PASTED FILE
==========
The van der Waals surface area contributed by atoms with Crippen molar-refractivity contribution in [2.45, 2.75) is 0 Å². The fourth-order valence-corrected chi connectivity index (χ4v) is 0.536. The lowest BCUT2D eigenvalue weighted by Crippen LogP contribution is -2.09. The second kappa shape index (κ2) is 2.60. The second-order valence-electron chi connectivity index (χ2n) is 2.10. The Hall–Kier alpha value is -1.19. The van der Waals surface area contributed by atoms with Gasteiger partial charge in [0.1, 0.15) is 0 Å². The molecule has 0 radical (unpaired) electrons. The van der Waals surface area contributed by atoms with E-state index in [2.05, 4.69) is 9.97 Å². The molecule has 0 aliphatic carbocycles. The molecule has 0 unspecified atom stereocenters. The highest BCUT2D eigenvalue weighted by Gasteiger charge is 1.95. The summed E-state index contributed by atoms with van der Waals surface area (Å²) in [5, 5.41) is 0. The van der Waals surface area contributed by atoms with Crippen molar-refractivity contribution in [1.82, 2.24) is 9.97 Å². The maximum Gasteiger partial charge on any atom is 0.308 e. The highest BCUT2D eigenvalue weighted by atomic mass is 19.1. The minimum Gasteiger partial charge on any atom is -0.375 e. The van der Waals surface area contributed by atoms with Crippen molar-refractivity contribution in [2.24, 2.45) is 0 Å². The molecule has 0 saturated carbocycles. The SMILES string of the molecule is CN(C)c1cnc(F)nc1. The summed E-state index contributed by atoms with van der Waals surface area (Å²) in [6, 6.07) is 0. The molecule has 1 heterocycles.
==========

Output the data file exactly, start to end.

The van der Waals surface area contributed by atoms with Crippen molar-refractivity contribution in [2.45, 2.75) is 0 Å². The fourth-order valence-corrected chi connectivity index (χ4v) is 0.536. The lowest BCUT2D eigenvalue weighted by Crippen LogP contribution is -2.09. The second kappa shape index (κ2) is 2.60. The second-order valence-electron chi connectivity index (χ2n) is 2.10. The Hall–Kier alpha value is -1.19. The van der Waals surface area contributed by atoms with Gasteiger partial charge in [0.1, 0.15) is 0 Å². The molecule has 0 radical (unpaired) electrons. The van der Waals surface area contributed by atoms with E-state index in [2.05, 4.69) is 9.97 Å². The molecule has 0 aliphatic carbocycles. The molecule has 0 unspecified atom stereocenters. The highest BCUT2D eigenvalue weighted by Gasteiger charge is 1.95. The summed E-state index contributed by atoms with van der Waals surface area (Å²) in [5, 5.41) is 0. The van der Waals surface area contributed by atoms with Crippen molar-refractivity contribution in [1.82, 2.24) is 9.97 Å². The maximum Gasteiger partial charge on any atom is 0.308 e. The highest BCUT2D eigenvalue weighted by atomic mass is 19.1. The minimum Gasteiger partial charge on any atom is -0.375 e. The van der Waals surface area contributed by atoms with Crippen molar-refractivity contribution in [2.24, 2.45) is 0 Å². The molecule has 0 saturated carbocycles. The SMILES string of the molecule is CN(C)c1cnc(F)nc1. The summed E-state index contributed by atoms with van der Waals surface area (Å²) in [6, 6.07) is 0. The molecule has 1 heterocycles.